A large number of crippled people gathered at a pool near the temple in a desperate and superstitious hope for healing. After many years, one man had lost hope and didn't see how he could ever be healed. His life changed when Jesus asked Him a simple yet profound question.
Jesus, tired and weary in His flesh, finds His satisfaction in doing the will of His Father. His interactions with the woman at the well and the nobleman in Galilee lead not only to their salvation, but also the salvation of those who hear their testimony. Jesus uses illustrations about food and the harvest to teach larger spiritual truths.
Jesus broke through generations of social and cultural barriers to engage in a discussion with a Samaritan woman. By asking Her for water, Jesus showed He was willing to have communion with her despite her social status or her sinful past. Jesus also used her physical thirst to reveal a deeper spiritual thirst and offered "Living Water" to all who would ask it of Him.
Perhaps the most famous verse in all of scripture, John 3:16 includes a mini version of the gospel message. God's love has motivated Him to make the ultimate sacrifice on our behalf in order to save us out of our sinful condition and bring us into everlasting life. Unfortunately, there are some who are lost in darkness and will not come to the light.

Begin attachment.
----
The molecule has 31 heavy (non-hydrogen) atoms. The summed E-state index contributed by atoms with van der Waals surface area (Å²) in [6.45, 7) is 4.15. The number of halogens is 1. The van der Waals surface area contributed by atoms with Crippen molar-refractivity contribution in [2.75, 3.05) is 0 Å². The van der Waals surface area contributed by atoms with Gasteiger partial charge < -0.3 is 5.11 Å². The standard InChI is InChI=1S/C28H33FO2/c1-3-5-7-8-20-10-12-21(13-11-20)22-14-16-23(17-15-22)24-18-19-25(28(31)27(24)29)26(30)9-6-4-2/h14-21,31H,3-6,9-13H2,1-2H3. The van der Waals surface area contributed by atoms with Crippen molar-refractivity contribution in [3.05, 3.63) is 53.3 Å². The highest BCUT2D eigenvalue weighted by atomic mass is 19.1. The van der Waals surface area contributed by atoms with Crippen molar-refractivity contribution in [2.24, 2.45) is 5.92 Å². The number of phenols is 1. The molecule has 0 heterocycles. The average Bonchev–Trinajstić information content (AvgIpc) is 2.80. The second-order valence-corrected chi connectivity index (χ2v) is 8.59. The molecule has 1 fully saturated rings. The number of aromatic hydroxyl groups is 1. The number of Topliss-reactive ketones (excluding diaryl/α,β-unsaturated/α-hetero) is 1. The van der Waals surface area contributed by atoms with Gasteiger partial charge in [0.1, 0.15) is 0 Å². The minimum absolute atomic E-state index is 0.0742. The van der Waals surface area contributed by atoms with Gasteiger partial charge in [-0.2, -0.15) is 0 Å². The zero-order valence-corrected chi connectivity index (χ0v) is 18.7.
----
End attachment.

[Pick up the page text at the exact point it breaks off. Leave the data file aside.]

Jesus discussion with the great spiritual leader Nicodemus revealed Nicodemus' lack of understanding of spiritual things. But Jesus showed him that faith is required to activate the spirit and pointed back to a key event in Israel's history where the people were saved by a simple act of faith.
Following His first miracle changing water into wine, Jesus heads to Jerusalem where he finds the temple has become a marketplace, with the religious leadership taking advantage of the people who earnestly desire to worship God.
After recruiting His first disciples, Jesus and His followers are invited to a wedding in the community of Cana. Weddings were common ceremonial events in the Jewish community, but extraordinary things can happen with you invite God into the ordinary.
In this passage Jesus invites the first five disciples to follow him. He asks a simple yet profound question, "What are you seeking?" As we see His disciples come to Him, we can learn some important principles for how we follow Jesus today.